|By Tim Krohn, The Free Press, Mankato, Minn.|
|McClatchy-Tribune Information Services|
"We're getting lots of calls," said Marie Drantell, a certified public accountant in
"The ones who call are the ones who've already filed. They're looking for more refund or if they paid in, to get some back."
For now, those who've filed will have to sit tight until details of the tax cuts are rolled out and she can determine who might be in line for a refund.
For those who haven't yet filed their taxes the advice is simple: "They should wait until April 3rd."
That's the date the state is to have new forms ready representing the changes.
Drantell said people seem to be under the impression the cuts affect more people than they actually do. The state estimates that only one in 10 Minnesotans will benefit form the tax bill.
"There are some good changes. We're appreciative of the changes, but the timing could have been better. When you do retroactive changes during the tax season, you have to change the state system and all the private vendors have to change their systems."
Drantell said that for her clients who've already filed, she will review their files this summer to see if they should file amended returns, which cost about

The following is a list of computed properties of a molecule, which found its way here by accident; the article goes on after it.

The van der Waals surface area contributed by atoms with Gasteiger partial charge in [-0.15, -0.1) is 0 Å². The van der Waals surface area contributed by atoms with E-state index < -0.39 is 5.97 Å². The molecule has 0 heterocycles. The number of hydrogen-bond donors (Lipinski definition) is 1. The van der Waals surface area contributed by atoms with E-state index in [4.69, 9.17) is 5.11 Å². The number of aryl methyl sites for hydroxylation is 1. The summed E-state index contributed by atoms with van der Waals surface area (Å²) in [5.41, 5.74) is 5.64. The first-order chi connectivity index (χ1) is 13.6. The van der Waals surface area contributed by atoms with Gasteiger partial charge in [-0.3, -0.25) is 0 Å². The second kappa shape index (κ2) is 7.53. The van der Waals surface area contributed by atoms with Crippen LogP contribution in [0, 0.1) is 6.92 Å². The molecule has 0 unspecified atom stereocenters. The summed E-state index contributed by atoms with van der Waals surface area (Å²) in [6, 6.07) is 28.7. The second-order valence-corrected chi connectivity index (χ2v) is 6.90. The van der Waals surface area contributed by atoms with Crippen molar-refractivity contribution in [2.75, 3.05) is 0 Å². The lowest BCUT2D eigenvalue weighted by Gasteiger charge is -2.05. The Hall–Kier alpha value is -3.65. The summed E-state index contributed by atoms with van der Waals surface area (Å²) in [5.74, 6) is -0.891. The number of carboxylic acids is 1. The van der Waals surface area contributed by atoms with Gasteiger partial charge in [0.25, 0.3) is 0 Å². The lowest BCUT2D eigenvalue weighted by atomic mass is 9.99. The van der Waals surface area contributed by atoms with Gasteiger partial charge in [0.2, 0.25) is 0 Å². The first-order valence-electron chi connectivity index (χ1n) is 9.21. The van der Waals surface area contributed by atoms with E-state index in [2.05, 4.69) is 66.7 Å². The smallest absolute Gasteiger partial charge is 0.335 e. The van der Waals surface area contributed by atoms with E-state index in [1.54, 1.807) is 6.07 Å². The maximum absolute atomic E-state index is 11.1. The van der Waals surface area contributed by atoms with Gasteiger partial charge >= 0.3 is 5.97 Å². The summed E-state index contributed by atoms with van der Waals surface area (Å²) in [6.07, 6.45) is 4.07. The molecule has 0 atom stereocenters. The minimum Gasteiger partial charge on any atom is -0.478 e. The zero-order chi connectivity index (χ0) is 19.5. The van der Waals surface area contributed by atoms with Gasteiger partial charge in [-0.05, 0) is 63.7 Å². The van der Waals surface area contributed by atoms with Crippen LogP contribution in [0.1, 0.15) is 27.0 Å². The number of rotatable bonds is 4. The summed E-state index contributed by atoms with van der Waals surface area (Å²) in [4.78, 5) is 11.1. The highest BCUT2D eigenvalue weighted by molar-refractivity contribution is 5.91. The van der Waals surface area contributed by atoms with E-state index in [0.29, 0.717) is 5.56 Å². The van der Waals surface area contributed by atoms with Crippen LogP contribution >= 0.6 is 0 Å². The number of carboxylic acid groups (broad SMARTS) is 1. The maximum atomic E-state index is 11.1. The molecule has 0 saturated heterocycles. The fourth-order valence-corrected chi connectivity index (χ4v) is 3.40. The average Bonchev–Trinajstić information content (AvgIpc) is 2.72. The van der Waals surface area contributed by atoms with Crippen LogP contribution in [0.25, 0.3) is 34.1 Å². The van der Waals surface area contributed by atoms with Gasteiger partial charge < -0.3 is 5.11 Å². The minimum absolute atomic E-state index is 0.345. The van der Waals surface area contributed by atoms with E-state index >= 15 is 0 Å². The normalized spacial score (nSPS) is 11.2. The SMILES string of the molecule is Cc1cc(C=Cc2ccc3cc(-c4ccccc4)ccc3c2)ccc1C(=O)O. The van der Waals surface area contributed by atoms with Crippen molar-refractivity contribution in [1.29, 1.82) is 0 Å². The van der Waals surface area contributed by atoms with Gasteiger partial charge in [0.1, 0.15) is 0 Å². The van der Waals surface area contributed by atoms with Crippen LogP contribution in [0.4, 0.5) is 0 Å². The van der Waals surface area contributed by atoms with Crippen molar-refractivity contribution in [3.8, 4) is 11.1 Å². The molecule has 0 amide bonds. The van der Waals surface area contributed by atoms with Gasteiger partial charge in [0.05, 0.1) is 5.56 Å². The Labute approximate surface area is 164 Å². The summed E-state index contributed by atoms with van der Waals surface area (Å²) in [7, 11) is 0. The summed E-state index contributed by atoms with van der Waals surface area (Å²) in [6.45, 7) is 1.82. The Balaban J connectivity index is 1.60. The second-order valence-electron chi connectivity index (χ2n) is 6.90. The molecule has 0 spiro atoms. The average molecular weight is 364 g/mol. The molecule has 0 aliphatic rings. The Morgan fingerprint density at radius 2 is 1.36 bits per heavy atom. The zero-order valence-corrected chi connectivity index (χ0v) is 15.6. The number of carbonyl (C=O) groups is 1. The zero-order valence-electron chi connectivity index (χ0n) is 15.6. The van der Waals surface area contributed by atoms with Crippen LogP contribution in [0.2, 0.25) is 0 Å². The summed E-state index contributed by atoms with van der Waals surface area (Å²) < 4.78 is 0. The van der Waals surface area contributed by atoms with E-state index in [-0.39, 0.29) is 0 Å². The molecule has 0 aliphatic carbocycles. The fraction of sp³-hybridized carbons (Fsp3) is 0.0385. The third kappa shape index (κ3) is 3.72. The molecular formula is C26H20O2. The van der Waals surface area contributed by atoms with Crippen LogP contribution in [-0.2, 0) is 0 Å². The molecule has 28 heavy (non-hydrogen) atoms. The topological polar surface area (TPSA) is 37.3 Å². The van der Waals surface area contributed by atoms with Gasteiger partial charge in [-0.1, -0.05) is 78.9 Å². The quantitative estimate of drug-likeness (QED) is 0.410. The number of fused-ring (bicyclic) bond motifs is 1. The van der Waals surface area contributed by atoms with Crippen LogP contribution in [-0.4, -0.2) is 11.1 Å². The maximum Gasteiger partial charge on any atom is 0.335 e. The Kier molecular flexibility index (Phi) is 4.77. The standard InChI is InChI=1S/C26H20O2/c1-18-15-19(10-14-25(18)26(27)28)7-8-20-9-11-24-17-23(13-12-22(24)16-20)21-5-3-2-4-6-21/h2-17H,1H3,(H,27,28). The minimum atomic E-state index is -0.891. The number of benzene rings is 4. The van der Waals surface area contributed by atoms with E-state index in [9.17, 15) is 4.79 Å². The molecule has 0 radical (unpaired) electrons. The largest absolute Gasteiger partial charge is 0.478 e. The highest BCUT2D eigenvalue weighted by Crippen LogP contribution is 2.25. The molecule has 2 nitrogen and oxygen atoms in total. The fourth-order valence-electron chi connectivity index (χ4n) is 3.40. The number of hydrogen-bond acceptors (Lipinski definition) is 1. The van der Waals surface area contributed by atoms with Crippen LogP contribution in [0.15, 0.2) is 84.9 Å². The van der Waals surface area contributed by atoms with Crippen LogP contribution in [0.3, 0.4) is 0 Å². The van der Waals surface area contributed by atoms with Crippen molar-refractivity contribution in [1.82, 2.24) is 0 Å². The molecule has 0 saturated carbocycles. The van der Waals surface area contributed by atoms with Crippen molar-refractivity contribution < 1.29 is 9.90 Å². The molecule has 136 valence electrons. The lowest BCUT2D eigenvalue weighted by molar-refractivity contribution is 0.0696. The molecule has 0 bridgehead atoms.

The state said it will notify those who may be eligible for a benefit from the tax cut, but Drantell worries they may miss some filers, which is why she will review her clients' files.
"It's going to be a long summer."
Up to 270,000 taxpayers will get some of the
That sum will grow substantially next year, when an estimated 650,000 filers will become eligible for larger deductions with the elimination of the so-called marriage penalty.
Some 1.4 million Minnesotans -- just over half of the state's income taxpayers -- have filed this year's returns, according to the state.
The tax changes align
These 10 categories of taxpayers qualify for the new tax breaks:
-- Families with incomes between
-- Homeowners who paid mortgage insurance premiums.
-- Former homeowners who sold a house in a "short sale" or foreclosure can exclude the amount of debt forgiven from their income.
-- K-12 school teachers who bought school supplies with their own money.
-- Students or parents who paid college tuition.
-- Former students who paid interest on college loans.
-- Parents with K-12 students who used funds from a Coverdell Education Savings Account to pay school expenses.
-- Health professionals who received certain types of federal financial aid.
-- Workers who received employer-paid education, adoption or transit financial assistance.
-- Taxpayers over 70 1/2 who made charitable contributions from an IRA.
(c)2014 The Free Press (Mankato, Minn.)
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